Lives could have been lost were it not for “a series of very near misses” at the Euro 2020 final as England’s “drunken and drugged-up thugs” made it “a day of national shame”. And a “perfect storm” of factors leading to the mayhem – Covid-19 restrictions coupled with the euphoria of England reaching its first major final since 1966 – would have become a lot worse if England had beaten Italy that night.
Those are some of the key findings of a report by Baroness Louise Casey commissioned by the FA into events around the Euro 2020 final at Wembley on July 11.
The behaviour of the “most aggressive and disorderly crowd Wembley had ever seen” bears the “prime responsibility” for what unfolded.
Nevertheless, the authorities are also blamed for a “collective failure” to recognise “foreseeable” developments.
Baroness Casey concluded that Metropolitan Police were deployed too late to restore order around Wembley and that planning overall did not recognise the importance of the occasion.
As a result, FA chief executive Mark Bullingham subsequently apologised for “the terrible experience that many experienced within Wembley on what should have been a historic night for the game.”
The independent 129-page report found that 2,000 ticketless fans gained entry to Wembley by squeezing through turnstiles behind ticketed supporters or through one of 17 life-threatening mass breaches of disabled access gates and fire exits.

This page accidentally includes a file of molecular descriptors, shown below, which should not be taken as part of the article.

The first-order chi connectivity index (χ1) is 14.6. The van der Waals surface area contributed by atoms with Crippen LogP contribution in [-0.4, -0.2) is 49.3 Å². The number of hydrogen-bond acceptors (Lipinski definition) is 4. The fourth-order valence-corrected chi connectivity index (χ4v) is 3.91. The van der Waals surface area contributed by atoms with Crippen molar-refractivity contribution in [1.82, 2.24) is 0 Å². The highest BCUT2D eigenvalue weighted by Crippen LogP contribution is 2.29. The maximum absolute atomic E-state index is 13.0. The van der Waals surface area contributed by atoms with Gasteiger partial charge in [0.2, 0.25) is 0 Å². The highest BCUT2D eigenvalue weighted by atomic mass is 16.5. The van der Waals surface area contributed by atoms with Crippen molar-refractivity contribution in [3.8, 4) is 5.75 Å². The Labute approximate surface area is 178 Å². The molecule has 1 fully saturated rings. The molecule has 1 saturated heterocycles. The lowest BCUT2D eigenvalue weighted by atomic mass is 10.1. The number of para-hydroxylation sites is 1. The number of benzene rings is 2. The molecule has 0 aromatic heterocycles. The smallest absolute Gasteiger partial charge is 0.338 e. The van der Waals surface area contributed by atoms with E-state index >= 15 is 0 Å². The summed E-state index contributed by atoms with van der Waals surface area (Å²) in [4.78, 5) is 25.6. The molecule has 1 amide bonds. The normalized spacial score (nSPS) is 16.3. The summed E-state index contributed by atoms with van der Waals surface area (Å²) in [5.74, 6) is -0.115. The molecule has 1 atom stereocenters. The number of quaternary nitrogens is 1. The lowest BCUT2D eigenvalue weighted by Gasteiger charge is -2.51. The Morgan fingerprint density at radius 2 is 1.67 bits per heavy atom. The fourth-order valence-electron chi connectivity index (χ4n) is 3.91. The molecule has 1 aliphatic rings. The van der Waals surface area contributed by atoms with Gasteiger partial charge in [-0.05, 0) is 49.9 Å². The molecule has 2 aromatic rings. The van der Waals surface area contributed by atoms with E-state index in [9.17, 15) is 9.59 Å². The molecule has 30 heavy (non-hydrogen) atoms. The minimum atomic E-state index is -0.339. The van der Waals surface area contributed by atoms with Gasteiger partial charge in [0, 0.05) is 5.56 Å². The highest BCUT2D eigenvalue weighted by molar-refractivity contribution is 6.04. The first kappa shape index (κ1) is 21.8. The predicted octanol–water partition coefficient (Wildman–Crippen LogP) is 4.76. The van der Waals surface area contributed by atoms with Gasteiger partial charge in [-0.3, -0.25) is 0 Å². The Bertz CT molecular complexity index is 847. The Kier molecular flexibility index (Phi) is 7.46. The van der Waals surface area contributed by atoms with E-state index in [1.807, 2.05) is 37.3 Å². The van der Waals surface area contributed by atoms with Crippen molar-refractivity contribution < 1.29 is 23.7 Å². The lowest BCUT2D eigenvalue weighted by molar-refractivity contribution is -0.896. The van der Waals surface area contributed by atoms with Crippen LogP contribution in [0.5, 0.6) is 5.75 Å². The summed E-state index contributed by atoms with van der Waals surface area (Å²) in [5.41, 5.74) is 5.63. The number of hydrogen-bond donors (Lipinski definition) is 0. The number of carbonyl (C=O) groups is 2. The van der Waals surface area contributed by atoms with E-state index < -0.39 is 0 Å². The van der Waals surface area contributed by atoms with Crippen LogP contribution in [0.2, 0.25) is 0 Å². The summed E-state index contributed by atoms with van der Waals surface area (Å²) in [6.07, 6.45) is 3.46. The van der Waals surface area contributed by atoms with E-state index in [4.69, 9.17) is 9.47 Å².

Stadium staff were praised for their “great courage in the face of appalling aggression” and credited with making “a number of potentially life-saving and split-second decisions”.
However, the stewarding levels overall were insufficient as authorities failed to plan for the “foreseeable risk” of ticketless fans gathering outside the stadium.
The report also revealed that around 6,000 more ticketless fans were poised to storm the gates at the end of the match to join the celebrations if England had won the penalty shoot-out.
Baroness Casey, who has advised five Prime Ministers on a number of social issues, said: “Our team of role models were in our first major final for 55 years.
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However they were let down by a horde of ticketless, drunken and drugged-up thugs who chose to abuse innocent, vulnerable and disabled people as well as police officers creating an appalling scene of disorder and coming perilously close to putting lives at risk.
“We need to take the toughest possible action against people who think a football match is somehow an excuse to behave like that.”
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Her main recommendations include establishing a new category of “football matches of national significance” with a full review of stewarding.
This is to include clear agreement on who is accountable for “Zone Ex”, the public space around stadiums where fans gather.
She also wants the FA to lead a nation campaign to bring about a “sea-change” in fan behaviour and the government to strengthen penalties for football-related disorder.
In October, after a separate investigation, UEFA fined the FA £84,560 and ordered England to play two competitive games behind closed doors, one of those games being suspended.